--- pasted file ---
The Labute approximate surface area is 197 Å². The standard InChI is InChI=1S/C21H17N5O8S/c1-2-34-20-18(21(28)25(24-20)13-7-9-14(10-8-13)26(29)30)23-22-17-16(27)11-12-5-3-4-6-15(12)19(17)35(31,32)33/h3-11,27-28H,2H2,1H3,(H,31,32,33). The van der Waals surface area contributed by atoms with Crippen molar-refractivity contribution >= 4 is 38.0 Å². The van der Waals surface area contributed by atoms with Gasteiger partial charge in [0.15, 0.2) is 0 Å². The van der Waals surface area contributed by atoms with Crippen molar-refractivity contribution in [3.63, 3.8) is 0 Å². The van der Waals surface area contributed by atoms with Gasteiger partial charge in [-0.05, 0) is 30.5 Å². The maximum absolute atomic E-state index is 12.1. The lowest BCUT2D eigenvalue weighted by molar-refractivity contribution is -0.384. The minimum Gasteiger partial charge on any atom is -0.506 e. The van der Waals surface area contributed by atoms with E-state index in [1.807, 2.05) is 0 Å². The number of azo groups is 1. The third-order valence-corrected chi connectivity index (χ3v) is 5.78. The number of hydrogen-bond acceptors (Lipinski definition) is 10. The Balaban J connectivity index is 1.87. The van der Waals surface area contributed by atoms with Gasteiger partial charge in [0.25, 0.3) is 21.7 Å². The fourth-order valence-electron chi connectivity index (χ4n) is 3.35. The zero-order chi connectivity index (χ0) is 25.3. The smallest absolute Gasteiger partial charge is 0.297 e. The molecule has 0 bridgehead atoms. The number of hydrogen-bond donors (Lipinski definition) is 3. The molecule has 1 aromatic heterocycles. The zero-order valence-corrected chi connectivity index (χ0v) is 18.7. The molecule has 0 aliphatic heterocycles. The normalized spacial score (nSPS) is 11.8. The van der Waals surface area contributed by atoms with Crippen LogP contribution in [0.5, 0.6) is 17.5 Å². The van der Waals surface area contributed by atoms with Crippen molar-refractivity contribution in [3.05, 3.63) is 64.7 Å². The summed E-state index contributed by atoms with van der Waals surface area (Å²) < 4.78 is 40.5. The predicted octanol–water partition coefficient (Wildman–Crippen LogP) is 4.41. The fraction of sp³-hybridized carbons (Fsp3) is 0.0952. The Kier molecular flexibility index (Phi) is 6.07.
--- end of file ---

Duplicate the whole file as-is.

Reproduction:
The Labute approximate surface area is 197 Å². The standard InChI is InChI=1S/C21H17N5O8S/c1-2-34-20-18(21(28)25(24-20)13-7-9-14(10-8-13)26(29)30)23-22-17-16(27)11-12-5-3-4-6-15(12)19(17)35(31,32)33/h3-11,27-28H,2H2,1H3,(H,31,32,33). The van der Waals surface area contributed by atoms with Crippen molar-refractivity contribution >= 4 is 38.0 Å². The van der Waals surface area contributed by atoms with Gasteiger partial charge in [0.15, 0.2) is 0 Å². The van der Waals surface area contributed by atoms with Crippen molar-refractivity contribution in [3.63, 3.8) is 0 Å². The van der Waals surface area contributed by atoms with Gasteiger partial charge in [-0.05, 0) is 30.5 Å². The maximum absolute atomic E-state index is 12.1. The lowest BCUT2D eigenvalue weighted by molar-refractivity contribution is -0.384. The minimum Gasteiger partial charge on any atom is -0.506 e. The van der Waals surface area contributed by atoms with E-state index in [1.807, 2.05) is 0 Å². The number of azo groups is 1. The third-order valence-corrected chi connectivity index (χ3v) is 5.78. The number of hydrogen-bond acceptors (Lipinski definition) is 10. The Balaban J connectivity index is 1.87. The van der Waals surface area contributed by atoms with Gasteiger partial charge in [0.25, 0.3) is 21.7 Å². The fourth-order valence-electron chi connectivity index (χ4n) is 3.35. The zero-order chi connectivity index (χ0) is 25.3. The smallest absolute Gasteiger partial charge is 0.297 e. The molecule has 0 bridgehead atoms. The number of hydrogen-bond donors (Lipinski definition) is 3. The molecule has 1 aromatic heterocycles. The zero-order valence-corrected chi connectivity index (χ0v) is 18.7. The molecule has 0 aliphatic heterocycles. The normalized spacial score (nSPS) is 11.8. The van der Waals surface area contributed by atoms with Crippen LogP contribution in [0.5, 0.6) is 17.5 Å². The van der Waals surface area contributed by atoms with Crippen molar-refractivity contribution in [3.05, 3.63) is 64.7 Å². The summed E-state index contributed by atoms with van der Waals surface area (Å²) < 4.78 is 40.5. The predicted octanol–water partition coefficient (Wildman–Crippen LogP) is 4.41. The fraction of sp³-hybridized carbons (Fsp3) is 0.0952. The Kier molecular flexibility index (Phi) is 6.07.